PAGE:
If you get the classic signs of flu or cold [such as a runny nose, sore throat and fatigue]it's easy to assume that you have it. However, there is another virus that can cause these symptoms: it is called respiratory syncytial virus (RSV), and even if you have never heard of it, there is a very good chance that you actually had it in the past  The virus is a common cause of illness in children – in fact, most children have an RSV infection by the Centers for Disease Control and Prevention (CDC) until their second birthday – but it can affect people of all ages. And it is possible that you have it without realizing it.
As with a mild cold or flu, the symptoms of respiratory syncytial virus usually include runny nose, loss of appetite, coughing, sneezing, fever, and wheezing, says the CDC. Therefore, it may be difficult to distinguish RSV at first sight from other upper respiratory tract infections. And like other diseases, RSV can spread when an infected person coughs or sneezes. You can also get it when you kiss the face of a RSV child.
Due to the overlap with the flu in terms of symptoms and timing, your doctor (or your child's) should be careful at diagnosis.
RSV cases tend to peak at certain times of the year, depending on where you live. The RSV season usually overlaps with the flu season . For example, the 2016 RSV season began in several parts of the country between mid-September and mid-November, peaking between the end of December and mid-February 2017. According to CDC data.
If your doctor suspects that you have RSV, he's likely to conduct an investigation to check for wheezing or other signs of pulmonary irritation, the Mayo Clinic says. Usually this is not enough to make a correct diagnosis. "When you look at a patient, you can not tell if he has flu or RSV," says William Schaffner, an infectious disease specialist and a professor at Vanderbilt University's School of Medicine, to SELF. Therefore, your doctor will probably swab look for the inside of your mouth or nose for signs of the virus (and exclude anything else, such as the flu), infectious disease expert Amesh A. Adalja, senior.
Scholarship from the Johns Hopkins Center for Health Security, says SELF. In some cases, a blood test may be required to rule out other illnesses, or a chest X-ray to check for pneumonia, says the Mayo Clinic.
Most people can recover from RSV infection in one to two weeks. Although some people may experience more severe symptoms.
If you or your child has been diagnosed with RSV, but otherwise you seem to be okay, your doctor will probably recommend a supportive treatment such as over-the-counter pain and fever reduction to drink a stuffy nose and lots of fluids, says the Mayo Clinic.
But RSV can also cause more severe infections, such as bronchiolitis (an inflammation of the small airways in the lungs) and pneumonia (19459028). an infection of the lung). And infants, premature babies, the elderly those with weakened immune systems and those with other underlying health conditions are at greater risk for these types of complications.
The association between RSV and bronchiolitis is particularly strong, Daniel Ganjian MD, a pediatrician at the Providence Saint John's Health Center in Santa Monica, California, tells SELF. "Every child I see with bronchiolitis, I automatically test for RSV," he says.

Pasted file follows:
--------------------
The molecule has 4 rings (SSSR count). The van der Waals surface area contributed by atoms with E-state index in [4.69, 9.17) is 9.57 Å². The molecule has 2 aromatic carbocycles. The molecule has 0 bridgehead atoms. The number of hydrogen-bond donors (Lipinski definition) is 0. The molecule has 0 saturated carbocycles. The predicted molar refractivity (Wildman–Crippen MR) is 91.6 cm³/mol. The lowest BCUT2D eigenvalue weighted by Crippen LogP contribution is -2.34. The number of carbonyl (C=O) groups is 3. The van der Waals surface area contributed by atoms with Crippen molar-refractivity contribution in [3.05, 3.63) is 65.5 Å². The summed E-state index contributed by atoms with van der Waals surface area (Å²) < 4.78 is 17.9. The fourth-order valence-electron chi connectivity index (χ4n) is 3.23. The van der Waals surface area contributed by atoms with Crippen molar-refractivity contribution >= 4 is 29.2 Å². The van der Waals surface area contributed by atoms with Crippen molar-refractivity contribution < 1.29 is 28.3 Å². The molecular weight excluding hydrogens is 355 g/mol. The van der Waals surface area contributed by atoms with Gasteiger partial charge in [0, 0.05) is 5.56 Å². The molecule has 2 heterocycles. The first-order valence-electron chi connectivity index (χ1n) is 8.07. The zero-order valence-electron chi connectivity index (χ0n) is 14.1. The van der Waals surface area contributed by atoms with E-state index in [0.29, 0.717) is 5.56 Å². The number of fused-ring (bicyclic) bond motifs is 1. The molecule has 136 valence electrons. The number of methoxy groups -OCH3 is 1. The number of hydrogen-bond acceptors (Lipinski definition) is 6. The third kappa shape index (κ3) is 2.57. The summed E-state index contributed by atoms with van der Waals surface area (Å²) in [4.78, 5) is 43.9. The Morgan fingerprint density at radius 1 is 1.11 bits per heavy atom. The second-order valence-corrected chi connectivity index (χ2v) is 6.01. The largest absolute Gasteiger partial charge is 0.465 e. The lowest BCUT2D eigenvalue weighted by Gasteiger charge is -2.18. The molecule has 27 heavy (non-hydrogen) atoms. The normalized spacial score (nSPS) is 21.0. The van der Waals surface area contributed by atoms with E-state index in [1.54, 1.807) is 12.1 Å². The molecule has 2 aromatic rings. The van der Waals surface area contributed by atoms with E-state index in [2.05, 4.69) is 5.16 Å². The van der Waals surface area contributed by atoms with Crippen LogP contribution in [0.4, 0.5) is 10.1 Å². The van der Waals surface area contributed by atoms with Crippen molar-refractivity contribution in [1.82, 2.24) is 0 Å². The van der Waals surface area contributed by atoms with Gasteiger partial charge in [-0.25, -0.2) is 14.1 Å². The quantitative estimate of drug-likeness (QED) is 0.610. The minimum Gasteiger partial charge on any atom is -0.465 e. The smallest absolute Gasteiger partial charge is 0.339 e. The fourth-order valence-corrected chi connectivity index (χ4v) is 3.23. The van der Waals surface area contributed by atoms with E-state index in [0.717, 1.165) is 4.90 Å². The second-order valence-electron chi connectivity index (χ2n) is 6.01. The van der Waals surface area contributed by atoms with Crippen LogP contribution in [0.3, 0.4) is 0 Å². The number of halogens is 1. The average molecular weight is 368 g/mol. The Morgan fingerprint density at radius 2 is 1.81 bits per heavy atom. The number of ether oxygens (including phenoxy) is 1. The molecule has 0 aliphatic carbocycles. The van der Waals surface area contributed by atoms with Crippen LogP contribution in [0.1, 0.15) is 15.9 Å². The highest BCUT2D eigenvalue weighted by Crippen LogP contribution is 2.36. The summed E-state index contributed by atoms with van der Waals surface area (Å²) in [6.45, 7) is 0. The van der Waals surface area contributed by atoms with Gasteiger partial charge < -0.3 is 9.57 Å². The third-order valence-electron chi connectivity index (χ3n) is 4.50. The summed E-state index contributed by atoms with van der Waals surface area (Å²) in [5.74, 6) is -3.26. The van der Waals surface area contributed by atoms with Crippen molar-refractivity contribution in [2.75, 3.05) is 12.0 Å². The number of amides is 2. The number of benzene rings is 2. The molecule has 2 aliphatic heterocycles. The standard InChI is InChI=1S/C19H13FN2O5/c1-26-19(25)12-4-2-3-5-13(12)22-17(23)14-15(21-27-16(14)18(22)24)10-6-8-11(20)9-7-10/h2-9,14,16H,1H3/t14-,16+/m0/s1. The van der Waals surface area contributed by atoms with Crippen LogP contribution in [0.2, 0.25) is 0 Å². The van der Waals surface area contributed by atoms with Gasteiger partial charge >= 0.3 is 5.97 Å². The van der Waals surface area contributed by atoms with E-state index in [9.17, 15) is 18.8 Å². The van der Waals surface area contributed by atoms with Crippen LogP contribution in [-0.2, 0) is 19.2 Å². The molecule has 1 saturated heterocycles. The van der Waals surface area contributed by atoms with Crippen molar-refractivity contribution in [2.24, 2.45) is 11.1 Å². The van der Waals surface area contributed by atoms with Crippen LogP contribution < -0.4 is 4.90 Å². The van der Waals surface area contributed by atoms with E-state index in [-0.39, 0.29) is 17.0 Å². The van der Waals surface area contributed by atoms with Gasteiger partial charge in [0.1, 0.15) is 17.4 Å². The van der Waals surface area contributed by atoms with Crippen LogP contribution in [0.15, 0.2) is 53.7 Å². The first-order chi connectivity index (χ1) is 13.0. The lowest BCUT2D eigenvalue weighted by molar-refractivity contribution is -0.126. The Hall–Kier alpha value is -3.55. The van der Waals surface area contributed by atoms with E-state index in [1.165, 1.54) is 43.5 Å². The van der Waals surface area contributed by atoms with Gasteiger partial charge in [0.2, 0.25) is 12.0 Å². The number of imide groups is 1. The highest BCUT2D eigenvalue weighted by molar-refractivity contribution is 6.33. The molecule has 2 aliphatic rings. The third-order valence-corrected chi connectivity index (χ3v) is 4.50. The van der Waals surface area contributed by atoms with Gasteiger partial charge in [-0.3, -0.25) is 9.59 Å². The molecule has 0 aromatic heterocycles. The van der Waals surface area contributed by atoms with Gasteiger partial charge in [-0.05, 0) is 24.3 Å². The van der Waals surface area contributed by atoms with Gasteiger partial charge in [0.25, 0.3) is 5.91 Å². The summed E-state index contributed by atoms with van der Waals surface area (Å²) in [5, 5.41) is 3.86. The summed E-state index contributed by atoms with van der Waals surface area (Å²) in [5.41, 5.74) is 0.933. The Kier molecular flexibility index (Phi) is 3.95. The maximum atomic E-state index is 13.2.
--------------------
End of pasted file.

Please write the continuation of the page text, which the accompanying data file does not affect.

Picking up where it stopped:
In more severe cases, a patient may be admitted to hospital for a few days if he has respiratory problems or is dehydrated. You may need extra oxygen or even a breathing tube and mechanical ventilation to facilitate breathing.
Unfortunately, there is no vaccine to protect against RSV, says Adalja. And like the cold, you can only do so much against it.
The virus can survive for hours on hard surfaces such as tables, door knobs, and cribs, says the CDC. So you want to do your best to keep these areas clean, especially if someone in your house has been sneezing or coughing lately.
If you have a young child, a premature baby, or a child with a compromised immune system at home, ask people to stay away from cold or flu-like symptoms, according to the CDC. Otherwise, you only want to do your best to avoid contact with the sick, often wash your hands with soap and water and do not touch your face with unwashed hands.
There is a drug called palivizumab a type of antibody that can prevent serious RSV disease in babies and children at high risk, such as premature babies, congenital heart disease or chronic lung disease, Dr. Adalia. However, it can not completely prevent RSV or cure or treat children who already have it.
If your child has a cough, but otherwise seems to be fine and is not at high risk for RSV complications, this is probably OK. Ganjian. However, if you do not eat and drink normally, your nostrils flare while you breathe, or breathe faster than usual, it is a good idea to have a doctor check you as soon as possible. And if you have breathing problems and it does not get any better, you should call your doctor. Conductor.
Although RSV is not well known to most people right now, this should change in the future. "Businesses are working on better diagnoses of RSV, as well as better therapies and a RSV vaccine," Dr. Conductor. "This will be an important topic in the future."